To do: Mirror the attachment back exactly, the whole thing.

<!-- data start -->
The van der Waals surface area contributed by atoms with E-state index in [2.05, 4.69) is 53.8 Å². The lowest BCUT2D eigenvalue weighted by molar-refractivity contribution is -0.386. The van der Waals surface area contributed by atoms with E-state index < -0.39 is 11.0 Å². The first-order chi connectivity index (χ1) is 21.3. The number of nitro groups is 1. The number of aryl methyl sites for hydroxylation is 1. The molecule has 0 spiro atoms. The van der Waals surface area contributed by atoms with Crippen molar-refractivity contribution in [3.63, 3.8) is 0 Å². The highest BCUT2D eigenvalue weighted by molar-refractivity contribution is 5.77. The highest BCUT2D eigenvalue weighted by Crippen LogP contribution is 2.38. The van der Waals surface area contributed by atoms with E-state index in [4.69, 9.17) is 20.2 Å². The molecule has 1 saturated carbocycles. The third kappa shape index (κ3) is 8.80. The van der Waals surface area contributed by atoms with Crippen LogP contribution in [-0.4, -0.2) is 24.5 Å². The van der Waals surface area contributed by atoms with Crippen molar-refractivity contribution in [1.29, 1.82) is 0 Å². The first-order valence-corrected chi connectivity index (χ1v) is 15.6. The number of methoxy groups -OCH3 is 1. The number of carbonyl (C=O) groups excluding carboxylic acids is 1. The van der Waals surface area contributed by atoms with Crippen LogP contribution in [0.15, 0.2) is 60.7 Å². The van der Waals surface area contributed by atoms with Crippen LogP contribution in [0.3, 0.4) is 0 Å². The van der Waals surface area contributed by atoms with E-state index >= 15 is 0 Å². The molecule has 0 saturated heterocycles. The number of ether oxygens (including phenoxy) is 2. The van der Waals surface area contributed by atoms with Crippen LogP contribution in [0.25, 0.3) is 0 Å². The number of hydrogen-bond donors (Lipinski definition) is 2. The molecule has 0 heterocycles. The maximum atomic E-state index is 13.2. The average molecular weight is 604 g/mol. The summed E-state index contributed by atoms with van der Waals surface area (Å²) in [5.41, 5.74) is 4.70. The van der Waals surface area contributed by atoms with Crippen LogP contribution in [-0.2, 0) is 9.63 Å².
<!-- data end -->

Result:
The van der Waals surface area contributed by atoms with E-state index in [2.05, 4.69) is 53.8 Å². The lowest BCUT2D eigenvalue weighted by molar-refractivity contribution is -0.386. The van der Waals surface area contributed by atoms with E-state index < -0.39 is 11.0 Å². The first-order chi connectivity index (χ1) is 21.3. The number of nitro groups is 1. The number of aryl methyl sites for hydroxylation is 1. The molecule has 0 spiro atoms. The van der Waals surface area contributed by atoms with Crippen molar-refractivity contribution in [3.63, 3.8) is 0 Å². The highest BCUT2D eigenvalue weighted by molar-refractivity contribution is 5.77. The highest BCUT2D eigenvalue weighted by Crippen LogP contribution is 2.38. The van der Waals surface area contributed by atoms with E-state index in [4.69, 9.17) is 20.2 Å². The molecule has 1 saturated carbocycles. The third kappa shape index (κ3) is 8.80. The van der Waals surface area contributed by atoms with Crippen LogP contribution in [-0.4, -0.2) is 24.5 Å². The van der Waals surface area contributed by atoms with Crippen molar-refractivity contribution in [1.29, 1.82) is 0 Å². The first-order valence-corrected chi connectivity index (χ1v) is 15.6. The number of methoxy groups -OCH3 is 1. The number of carbonyl (C=O) groups excluding carboxylic acids is 1. The van der Waals surface area contributed by atoms with Crippen LogP contribution in [0.15, 0.2) is 60.7 Å². The van der Waals surface area contributed by atoms with Crippen LogP contribution in [0.3, 0.4) is 0 Å². The van der Waals surface area contributed by atoms with E-state index >= 15 is 0 Å². The molecule has 0 saturated heterocycles. The number of ether oxygens (including phenoxy) is 2. The van der Waals surface area contributed by atoms with Crippen LogP contribution in [0.25, 0.3) is 0 Å². The number of hydrogen-bond donors (Lipinski definition) is 2. The molecule has 0 heterocycles. The maximum atomic E-state index is 13.2. The average molecular weight is 604 g/mol. The summed E-state index contributed by atoms with van der Waals surface area (Å²) in [5.41, 5.74) is 4.70. The van der Waals surface area contributed by atoms with Crippen LogP contribution in [-0.2, 0) is 9.63 Å².